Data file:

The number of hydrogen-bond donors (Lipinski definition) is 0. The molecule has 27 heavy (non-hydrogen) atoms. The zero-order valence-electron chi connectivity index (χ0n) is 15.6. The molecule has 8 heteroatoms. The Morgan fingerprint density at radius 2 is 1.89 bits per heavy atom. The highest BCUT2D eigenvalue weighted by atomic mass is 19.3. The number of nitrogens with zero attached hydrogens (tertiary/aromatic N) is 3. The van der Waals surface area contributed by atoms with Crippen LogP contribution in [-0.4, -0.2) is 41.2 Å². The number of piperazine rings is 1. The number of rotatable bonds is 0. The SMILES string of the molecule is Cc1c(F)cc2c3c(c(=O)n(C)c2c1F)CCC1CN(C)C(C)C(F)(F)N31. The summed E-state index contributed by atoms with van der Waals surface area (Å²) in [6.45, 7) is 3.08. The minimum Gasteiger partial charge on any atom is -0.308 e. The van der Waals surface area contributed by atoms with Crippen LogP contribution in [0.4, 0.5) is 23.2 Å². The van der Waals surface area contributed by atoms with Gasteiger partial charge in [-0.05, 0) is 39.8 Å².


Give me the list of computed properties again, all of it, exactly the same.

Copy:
The number of hydrogen-bond donors (Lipinski definition) is 0. The molecule has 27 heavy (non-hydrogen) atoms. The zero-order valence-electron chi connectivity index (χ0n) is 15.6. The molecule has 8 heteroatoms. The Morgan fingerprint density at radius 2 is 1.89 bits per heavy atom. The highest BCUT2D eigenvalue weighted by atomic mass is 19.3. The number of nitrogens with zero attached hydrogens (tertiary/aromatic N) is 3. The van der Waals surface area contributed by atoms with Crippen LogP contribution in [-0.4, -0.2) is 41.2 Å². The number of piperazine rings is 1. The number of rotatable bonds is 0. The SMILES string of the molecule is Cc1c(F)cc2c3c(c(=O)n(C)c2c1F)CCC1CN(C)C(C)C(F)(F)N31. The summed E-state index contributed by atoms with van der Waals surface area (Å²) in [6.45, 7) is 3.08. The minimum Gasteiger partial charge on any atom is -0.308 e. The van der Waals surface area contributed by atoms with Crippen LogP contribution in [0.4, 0.5) is 23.2 Å². The van der Waals surface area contributed by atoms with Gasteiger partial charge in [-0.05, 0) is 39.8 Å².